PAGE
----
So while you may have additional thousands of dollars on that right hand column if your loan is larger that can make your closing costs look quite high but really those are fees you are going to be paying whether you get the loan or not, or funds that will be refunded to you from your existing bank when you close on your new loan so they’re not really true costs and you shouldn’t pay as much attention to them…which is why in my mind I always think of closing costs on a normal loan as somewhere around $3,000 or so…cause the rest aren’t really true closing costs but just money moving from one lender to another.
Now I’ve said “normal” loan a few times so let me go over the few places where this can change.
The first is quite simply that your lender is using an expensive title and escrow company. Not all title and escrow companies are equal and some can get quite pricey and you may end up paying an additional $1,000 in closing fees if someone is using a not so aggressive title and escrow company. So watch out for that as that’s a hard cost you don’t want to pay if you can avoid. These fees are going to be in section B and C of the second page of your loan estimate so keep an eye out for those…
The second way this can be different is if you are being charged an origination fee or broker fee ORRR if you’re paying what are called discount points.
Discount points are where you actually pay to buy the rate down. So if you’re at 3.5% and you really want to bring your monthly payment down you can opt to pay a couple thousand and usually get that rate down to 3.25% to get your payment down. Obviously if you’re paying several thousand dollars to buy a rate down then your closing costs are going to get high pretty quickly. Discount points are going to show up in section A of the second page of your loan estimate by the way…
Let’s talk now about broker fees or origination fees. A broker can charge you a fee to do the loan. They can charge you a flat few thousand dollars or they can charge you as much as 2 or 2.5% of your loan amount as an origination fee. That’s how lenders and loan brokers like me make a living – however just know that if you don’t see an origination fee that just means that the bank is paying the broker directly and the way they do that is by charging you a higher interest rate….so you can either pay an origination or broker fee or get a higher interest rate that’s typically the trade off.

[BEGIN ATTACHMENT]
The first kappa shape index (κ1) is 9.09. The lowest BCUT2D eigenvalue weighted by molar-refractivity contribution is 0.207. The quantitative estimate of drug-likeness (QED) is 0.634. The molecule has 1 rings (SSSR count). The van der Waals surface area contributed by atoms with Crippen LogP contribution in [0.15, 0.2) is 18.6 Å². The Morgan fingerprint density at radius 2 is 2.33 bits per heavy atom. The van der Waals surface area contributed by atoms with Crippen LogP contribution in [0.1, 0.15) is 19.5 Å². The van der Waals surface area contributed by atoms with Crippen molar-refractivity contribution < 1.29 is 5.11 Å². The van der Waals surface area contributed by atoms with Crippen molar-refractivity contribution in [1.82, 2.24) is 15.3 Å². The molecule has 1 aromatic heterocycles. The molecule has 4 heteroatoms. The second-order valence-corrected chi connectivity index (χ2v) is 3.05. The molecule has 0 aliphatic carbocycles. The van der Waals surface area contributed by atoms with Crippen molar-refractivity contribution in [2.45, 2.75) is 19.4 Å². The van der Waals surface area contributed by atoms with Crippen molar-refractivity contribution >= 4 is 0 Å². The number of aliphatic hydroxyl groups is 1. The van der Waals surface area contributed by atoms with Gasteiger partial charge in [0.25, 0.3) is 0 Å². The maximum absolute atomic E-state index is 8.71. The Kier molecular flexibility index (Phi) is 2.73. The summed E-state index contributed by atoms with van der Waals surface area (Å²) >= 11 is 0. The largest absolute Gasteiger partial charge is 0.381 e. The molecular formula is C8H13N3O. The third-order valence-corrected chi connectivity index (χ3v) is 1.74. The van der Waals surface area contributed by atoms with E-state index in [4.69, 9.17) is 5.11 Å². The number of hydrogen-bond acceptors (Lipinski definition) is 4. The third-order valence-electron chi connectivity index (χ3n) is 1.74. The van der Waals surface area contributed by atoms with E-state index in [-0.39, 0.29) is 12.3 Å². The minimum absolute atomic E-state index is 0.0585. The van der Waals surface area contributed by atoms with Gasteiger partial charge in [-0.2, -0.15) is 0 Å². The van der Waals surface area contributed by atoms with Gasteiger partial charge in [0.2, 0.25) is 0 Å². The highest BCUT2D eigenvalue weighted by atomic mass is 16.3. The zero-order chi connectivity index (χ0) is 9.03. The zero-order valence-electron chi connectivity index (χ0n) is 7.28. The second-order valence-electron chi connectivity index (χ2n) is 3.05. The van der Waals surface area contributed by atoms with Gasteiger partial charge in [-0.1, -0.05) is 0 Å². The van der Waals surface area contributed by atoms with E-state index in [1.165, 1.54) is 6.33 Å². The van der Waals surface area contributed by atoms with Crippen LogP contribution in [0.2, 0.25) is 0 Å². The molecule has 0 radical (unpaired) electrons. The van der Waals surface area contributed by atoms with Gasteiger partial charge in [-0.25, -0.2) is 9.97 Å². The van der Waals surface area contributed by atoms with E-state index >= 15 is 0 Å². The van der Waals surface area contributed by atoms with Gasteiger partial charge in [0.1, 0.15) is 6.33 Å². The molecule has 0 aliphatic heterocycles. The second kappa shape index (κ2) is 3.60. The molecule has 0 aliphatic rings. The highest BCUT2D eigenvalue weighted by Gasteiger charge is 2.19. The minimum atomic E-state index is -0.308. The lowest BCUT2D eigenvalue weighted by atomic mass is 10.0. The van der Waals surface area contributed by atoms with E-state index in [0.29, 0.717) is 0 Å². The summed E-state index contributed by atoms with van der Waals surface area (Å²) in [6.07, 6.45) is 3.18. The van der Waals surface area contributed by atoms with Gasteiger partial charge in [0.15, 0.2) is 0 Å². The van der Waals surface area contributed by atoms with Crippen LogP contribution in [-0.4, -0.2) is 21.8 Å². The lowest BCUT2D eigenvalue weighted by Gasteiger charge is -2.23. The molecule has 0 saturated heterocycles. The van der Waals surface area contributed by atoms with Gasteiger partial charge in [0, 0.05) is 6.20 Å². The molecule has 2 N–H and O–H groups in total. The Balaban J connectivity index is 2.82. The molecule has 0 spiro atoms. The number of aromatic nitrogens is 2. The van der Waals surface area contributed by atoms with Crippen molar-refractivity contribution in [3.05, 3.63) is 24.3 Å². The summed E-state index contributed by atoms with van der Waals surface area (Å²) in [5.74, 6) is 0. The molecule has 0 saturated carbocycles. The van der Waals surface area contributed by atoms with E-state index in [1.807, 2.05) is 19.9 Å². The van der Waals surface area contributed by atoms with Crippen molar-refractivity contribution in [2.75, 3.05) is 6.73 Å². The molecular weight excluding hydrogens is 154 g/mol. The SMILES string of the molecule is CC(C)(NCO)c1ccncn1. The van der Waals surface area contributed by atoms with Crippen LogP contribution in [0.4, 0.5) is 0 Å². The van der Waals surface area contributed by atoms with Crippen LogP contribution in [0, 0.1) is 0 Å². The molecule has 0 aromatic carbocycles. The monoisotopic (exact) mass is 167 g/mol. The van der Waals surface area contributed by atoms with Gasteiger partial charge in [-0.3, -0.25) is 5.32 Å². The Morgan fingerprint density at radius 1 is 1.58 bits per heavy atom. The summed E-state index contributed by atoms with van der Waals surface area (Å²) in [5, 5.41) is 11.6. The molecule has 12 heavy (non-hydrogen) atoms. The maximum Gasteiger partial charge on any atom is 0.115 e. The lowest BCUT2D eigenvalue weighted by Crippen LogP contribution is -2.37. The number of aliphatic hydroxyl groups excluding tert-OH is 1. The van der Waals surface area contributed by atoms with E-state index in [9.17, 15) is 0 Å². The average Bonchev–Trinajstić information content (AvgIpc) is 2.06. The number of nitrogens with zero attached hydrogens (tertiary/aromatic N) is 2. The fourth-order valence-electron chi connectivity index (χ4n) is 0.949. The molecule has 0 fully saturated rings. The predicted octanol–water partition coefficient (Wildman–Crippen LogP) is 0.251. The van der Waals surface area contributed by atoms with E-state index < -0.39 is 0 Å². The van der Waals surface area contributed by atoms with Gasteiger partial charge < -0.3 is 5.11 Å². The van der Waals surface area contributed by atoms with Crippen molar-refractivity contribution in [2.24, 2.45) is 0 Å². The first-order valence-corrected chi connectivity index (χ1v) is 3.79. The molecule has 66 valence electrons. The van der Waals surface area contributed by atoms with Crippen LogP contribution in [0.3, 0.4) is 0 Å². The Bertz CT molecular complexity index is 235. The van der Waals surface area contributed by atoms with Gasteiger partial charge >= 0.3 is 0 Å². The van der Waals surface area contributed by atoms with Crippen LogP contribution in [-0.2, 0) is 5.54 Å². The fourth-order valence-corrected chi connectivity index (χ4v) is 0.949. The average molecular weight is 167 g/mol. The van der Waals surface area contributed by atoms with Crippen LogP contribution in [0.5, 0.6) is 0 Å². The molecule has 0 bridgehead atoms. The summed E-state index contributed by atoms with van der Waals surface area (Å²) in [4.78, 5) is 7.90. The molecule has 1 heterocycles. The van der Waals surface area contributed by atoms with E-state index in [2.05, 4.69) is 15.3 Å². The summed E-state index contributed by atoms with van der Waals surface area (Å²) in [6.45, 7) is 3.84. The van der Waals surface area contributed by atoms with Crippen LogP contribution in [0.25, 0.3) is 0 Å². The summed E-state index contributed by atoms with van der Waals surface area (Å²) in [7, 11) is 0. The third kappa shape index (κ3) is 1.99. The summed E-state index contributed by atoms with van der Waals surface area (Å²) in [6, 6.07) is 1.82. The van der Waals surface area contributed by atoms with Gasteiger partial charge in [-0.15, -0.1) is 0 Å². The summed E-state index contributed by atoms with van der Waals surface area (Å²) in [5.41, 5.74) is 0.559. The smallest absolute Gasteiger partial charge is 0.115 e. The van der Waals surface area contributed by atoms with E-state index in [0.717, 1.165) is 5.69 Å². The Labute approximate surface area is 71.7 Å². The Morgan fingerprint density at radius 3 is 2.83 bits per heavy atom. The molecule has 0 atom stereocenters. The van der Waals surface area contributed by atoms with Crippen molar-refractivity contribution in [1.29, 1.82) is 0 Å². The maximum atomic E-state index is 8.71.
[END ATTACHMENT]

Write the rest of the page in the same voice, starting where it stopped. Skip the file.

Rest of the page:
One way that my company often tries to get my clients the best rate is to charge a brokerage fee (which gets you a lower interest rate on the loan) but then try to negotiate with several different lenders to see if we can get you a lender credit. A lender credit is a rebate that the lender offers to help offset your closing costs. Often times we’ll get a lender credit that is the same as the brokerage fee so we’re able to get you a lower loan amount while also getting our fee essentially taken care of by a lender credit.
If you are getting a lender credit it will show up on the bottom right hand column of page 2 on the loan estimate in section J.
Now the last thing to keep in mind and this is super important to understand is that you don’t have to pay these fees in cash. You might have a few thousand in closing costs or even more if you’re buying down the rate but the most common way to refinance is to fold those closing costs into the new loan, so if you only needed $300,000 to pay off your old loan, we would make the new loan for $304,000 or so to cover all of your closing costs so that you don’t have to come out of pocket with any cash for anything other than the appraisal if that’s necessary.
If you have questions about anything I always invite you to leave a comment below so I can get back to you.